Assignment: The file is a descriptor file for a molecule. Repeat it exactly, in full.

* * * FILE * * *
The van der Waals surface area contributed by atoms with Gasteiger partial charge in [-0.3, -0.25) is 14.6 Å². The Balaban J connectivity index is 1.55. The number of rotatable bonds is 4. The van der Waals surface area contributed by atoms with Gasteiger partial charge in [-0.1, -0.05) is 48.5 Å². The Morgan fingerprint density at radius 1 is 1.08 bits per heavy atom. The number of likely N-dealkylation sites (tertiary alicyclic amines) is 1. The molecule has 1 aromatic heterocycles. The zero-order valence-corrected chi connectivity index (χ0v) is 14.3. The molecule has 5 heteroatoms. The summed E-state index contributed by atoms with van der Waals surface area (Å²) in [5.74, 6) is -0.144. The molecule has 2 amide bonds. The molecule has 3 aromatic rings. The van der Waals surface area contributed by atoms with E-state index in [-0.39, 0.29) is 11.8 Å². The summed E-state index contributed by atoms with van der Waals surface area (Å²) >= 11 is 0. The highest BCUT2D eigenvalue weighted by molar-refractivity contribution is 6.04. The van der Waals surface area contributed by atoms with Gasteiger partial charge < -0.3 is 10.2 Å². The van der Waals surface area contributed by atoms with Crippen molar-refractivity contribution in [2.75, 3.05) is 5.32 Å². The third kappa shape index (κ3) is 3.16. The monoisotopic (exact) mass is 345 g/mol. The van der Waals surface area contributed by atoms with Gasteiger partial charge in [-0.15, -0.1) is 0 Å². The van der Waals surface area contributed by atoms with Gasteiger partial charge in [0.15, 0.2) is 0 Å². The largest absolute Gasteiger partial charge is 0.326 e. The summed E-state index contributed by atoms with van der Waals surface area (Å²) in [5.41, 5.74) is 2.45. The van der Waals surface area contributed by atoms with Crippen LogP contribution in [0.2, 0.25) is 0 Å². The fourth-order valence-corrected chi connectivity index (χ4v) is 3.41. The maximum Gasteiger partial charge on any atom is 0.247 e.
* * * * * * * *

The van der Waals surface area contributed by atoms with Gasteiger partial charge in [-0.3, -0.25) is 14.6 Å². The Balaban J connectivity index is 1.55. The number of rotatable bonds is 4. The van der Waals surface area contributed by atoms with Gasteiger partial charge in [-0.1, -0.05) is 48.5 Å². The Morgan fingerprint density at radius 1 is 1.08 bits per heavy atom. The number of likely N-dealkylation sites (tertiary alicyclic amines) is 1. The molecule has 1 aromatic heterocycles. The zero-order valence-corrected chi connectivity index (χ0v) is 14.3. The molecule has 5 heteroatoms. The summed E-state index contributed by atoms with van der Waals surface area (Å²) in [5.74, 6) is -0.144. The molecule has 2 amide bonds. The molecule has 3 aromatic rings. The van der Waals surface area contributed by atoms with E-state index in [-0.39, 0.29) is 11.8 Å². The summed E-state index contributed by atoms with van der Waals surface area (Å²) >= 11 is 0. The highest BCUT2D eigenvalue weighted by molar-refractivity contribution is 6.04. The van der Waals surface area contributed by atoms with Gasteiger partial charge < -0.3 is 10.2 Å². The van der Waals surface area contributed by atoms with Crippen molar-refractivity contribution in [2.75, 3.05) is 5.32 Å². The third kappa shape index (κ3) is 3.16. The monoisotopic (exact) mass is 345 g/mol. The van der Waals surface area contributed by atoms with Gasteiger partial charge in [-0.15, -0.1) is 0 Å². The van der Waals surface area contributed by atoms with Gasteiger partial charge in [0.15, 0.2) is 0 Å². The largest absolute Gasteiger partial charge is 0.326 e. The summed E-state index contributed by atoms with van der Waals surface area (Å²) in [5.41, 5.74) is 2.45. The van der Waals surface area contributed by atoms with Crippen LogP contribution in [0.2, 0.25) is 0 Å². The fourth-order valence-corrected chi connectivity index (χ4v) is 3.41. The maximum Gasteiger partial charge on any atom is 0.247 e.